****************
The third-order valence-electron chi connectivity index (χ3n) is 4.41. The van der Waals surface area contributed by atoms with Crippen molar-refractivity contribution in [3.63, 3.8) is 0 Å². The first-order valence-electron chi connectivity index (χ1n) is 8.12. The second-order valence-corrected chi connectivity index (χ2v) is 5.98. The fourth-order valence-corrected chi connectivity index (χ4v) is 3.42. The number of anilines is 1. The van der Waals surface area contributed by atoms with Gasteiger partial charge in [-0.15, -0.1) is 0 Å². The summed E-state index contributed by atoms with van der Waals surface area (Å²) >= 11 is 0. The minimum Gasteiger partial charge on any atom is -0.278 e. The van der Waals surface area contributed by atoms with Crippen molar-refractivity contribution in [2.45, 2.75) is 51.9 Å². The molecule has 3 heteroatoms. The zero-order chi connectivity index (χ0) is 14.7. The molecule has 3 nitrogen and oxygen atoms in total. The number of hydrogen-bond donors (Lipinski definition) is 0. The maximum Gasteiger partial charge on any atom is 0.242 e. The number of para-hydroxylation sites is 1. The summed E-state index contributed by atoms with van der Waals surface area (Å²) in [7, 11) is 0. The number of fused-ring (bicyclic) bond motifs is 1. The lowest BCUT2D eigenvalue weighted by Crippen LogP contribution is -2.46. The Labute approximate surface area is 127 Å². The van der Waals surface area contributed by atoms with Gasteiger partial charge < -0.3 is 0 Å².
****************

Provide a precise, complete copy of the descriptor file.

The third-order valence-electron chi connectivity index (χ3n) is 4.41. The van der Waals surface area contributed by atoms with Crippen molar-refractivity contribution in [3.63, 3.8) is 0 Å². The first-order valence-electron chi connectivity index (χ1n) is 8.12. The second-order valence-corrected chi connectivity index (χ2v) is 5.98. The fourth-order valence-corrected chi connectivity index (χ4v) is 3.42. The number of anilines is 1. The van der Waals surface area contributed by atoms with Gasteiger partial charge in [-0.15, -0.1) is 0 Å². The summed E-state index contributed by atoms with van der Waals surface area (Å²) >= 11 is 0. The minimum Gasteiger partial charge on any atom is -0.278 e. The van der Waals surface area contributed by atoms with Crippen molar-refractivity contribution in [2.45, 2.75) is 51.9 Å². The molecule has 3 heteroatoms. The zero-order chi connectivity index (χ0) is 14.7. The molecule has 3 nitrogen and oxygen atoms in total. The number of hydrogen-bond donors (Lipinski definition) is 0. The maximum Gasteiger partial charge on any atom is 0.242 e. The number of para-hydroxylation sites is 1. The summed E-state index contributed by atoms with van der Waals surface area (Å²) in [7, 11) is 0. The number of fused-ring (bicyclic) bond motifs is 1. The lowest BCUT2D eigenvalue weighted by Crippen LogP contribution is -2.46. The Labute approximate surface area is 127 Å². The van der Waals surface area contributed by atoms with Gasteiger partial charge < -0.3 is 0 Å².